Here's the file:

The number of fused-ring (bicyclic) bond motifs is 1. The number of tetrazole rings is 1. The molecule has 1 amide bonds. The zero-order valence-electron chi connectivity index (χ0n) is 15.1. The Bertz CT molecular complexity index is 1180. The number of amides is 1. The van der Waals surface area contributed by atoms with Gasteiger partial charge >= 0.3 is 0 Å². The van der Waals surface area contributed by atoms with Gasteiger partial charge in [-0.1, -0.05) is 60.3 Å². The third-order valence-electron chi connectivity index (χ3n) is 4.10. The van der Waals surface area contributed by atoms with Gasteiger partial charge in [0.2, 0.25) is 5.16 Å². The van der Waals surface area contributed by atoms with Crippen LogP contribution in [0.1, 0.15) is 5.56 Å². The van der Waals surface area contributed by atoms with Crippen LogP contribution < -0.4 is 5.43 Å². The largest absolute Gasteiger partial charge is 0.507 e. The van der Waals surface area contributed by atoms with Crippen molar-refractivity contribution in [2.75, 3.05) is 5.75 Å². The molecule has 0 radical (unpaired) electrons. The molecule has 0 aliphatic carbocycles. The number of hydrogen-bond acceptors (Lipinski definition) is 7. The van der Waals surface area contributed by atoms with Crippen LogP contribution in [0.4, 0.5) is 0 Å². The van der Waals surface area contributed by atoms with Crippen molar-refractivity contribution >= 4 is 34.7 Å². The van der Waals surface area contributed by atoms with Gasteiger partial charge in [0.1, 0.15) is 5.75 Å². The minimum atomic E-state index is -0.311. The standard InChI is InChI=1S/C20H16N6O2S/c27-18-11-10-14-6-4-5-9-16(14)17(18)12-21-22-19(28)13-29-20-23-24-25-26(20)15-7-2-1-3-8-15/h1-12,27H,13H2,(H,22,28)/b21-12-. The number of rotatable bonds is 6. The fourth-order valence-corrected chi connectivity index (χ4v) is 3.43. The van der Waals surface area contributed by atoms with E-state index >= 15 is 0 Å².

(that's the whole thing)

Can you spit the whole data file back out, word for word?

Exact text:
The number of fused-ring (bicyclic) bond motifs is 1. The number of tetrazole rings is 1. The molecule has 1 amide bonds. The zero-order valence-electron chi connectivity index (χ0n) is 15.1. The Bertz CT molecular complexity index is 1180. The number of amides is 1. The van der Waals surface area contributed by atoms with Gasteiger partial charge >= 0.3 is 0 Å². The van der Waals surface area contributed by atoms with Gasteiger partial charge in [-0.1, -0.05) is 60.3 Å². The third-order valence-electron chi connectivity index (χ3n) is 4.10. The van der Waals surface area contributed by atoms with Gasteiger partial charge in [0.2, 0.25) is 5.16 Å². The van der Waals surface area contributed by atoms with Crippen LogP contribution in [0.1, 0.15) is 5.56 Å². The van der Waals surface area contributed by atoms with Crippen LogP contribution < -0.4 is 5.43 Å². The largest absolute Gasteiger partial charge is 0.507 e. The van der Waals surface area contributed by atoms with Crippen molar-refractivity contribution in [2.75, 3.05) is 5.75 Å². The molecule has 0 radical (unpaired) electrons. The molecule has 0 aliphatic carbocycles. The number of hydrogen-bond acceptors (Lipinski definition) is 7. The van der Waals surface area contributed by atoms with Crippen LogP contribution in [0.4, 0.5) is 0 Å². The van der Waals surface area contributed by atoms with Crippen molar-refractivity contribution >= 4 is 34.7 Å². The van der Waals surface area contributed by atoms with Gasteiger partial charge in [0.1, 0.15) is 5.75 Å². The minimum atomic E-state index is -0.311. The standard InChI is InChI=1S/C20H16N6O2S/c27-18-11-10-14-6-4-5-9-16(14)17(18)12-21-22-19(28)13-29-20-23-24-25-26(20)15-7-2-1-3-8-15/h1-12,27H,13H2,(H,22,28)/b21-12-. The number of rotatable bonds is 6. The fourth-order valence-corrected chi connectivity index (χ4v) is 3.43. The van der Waals surface area contributed by atoms with E-state index >= 15 is 0 Å².